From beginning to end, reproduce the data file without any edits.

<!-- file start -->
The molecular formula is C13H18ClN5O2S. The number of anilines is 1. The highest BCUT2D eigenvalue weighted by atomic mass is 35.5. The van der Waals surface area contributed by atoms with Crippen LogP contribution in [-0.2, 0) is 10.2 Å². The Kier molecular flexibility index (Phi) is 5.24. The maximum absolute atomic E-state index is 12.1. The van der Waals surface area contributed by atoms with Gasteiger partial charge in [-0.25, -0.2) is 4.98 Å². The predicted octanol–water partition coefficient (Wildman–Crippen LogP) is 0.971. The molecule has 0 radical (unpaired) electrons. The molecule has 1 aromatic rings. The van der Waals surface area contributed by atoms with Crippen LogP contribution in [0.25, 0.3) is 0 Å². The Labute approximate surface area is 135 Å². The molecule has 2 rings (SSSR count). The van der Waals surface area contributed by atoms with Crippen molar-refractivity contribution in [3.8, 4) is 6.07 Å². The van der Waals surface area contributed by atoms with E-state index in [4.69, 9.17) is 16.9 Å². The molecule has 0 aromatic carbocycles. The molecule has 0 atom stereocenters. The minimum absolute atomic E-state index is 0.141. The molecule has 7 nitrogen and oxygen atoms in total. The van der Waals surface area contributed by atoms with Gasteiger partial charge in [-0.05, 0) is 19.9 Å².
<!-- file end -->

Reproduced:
The molecular formula is C13H18ClN5O2S. The number of anilines is 1. The highest BCUT2D eigenvalue weighted by atomic mass is 35.5. The van der Waals surface area contributed by atoms with Crippen LogP contribution in [-0.2, 0) is 10.2 Å². The Kier molecular flexibility index (Phi) is 5.24. The maximum absolute atomic E-state index is 12.1. The van der Waals surface area contributed by atoms with Gasteiger partial charge in [-0.25, -0.2) is 4.98 Å². The predicted octanol–water partition coefficient (Wildman–Crippen LogP) is 0.971. The molecule has 0 radical (unpaired) electrons. The molecule has 1 aromatic rings. The van der Waals surface area contributed by atoms with Crippen LogP contribution in [0.25, 0.3) is 0 Å². The Labute approximate surface area is 135 Å². The molecule has 2 rings (SSSR count). The van der Waals surface area contributed by atoms with Crippen molar-refractivity contribution in [3.8, 4) is 6.07 Å². The van der Waals surface area contributed by atoms with E-state index in [4.69, 9.17) is 16.9 Å². The molecule has 0 aromatic carbocycles. The molecule has 0 atom stereocenters. The minimum absolute atomic E-state index is 0.141. The molecule has 7 nitrogen and oxygen atoms in total. The van der Waals surface area contributed by atoms with Gasteiger partial charge in [-0.05, 0) is 19.9 Å².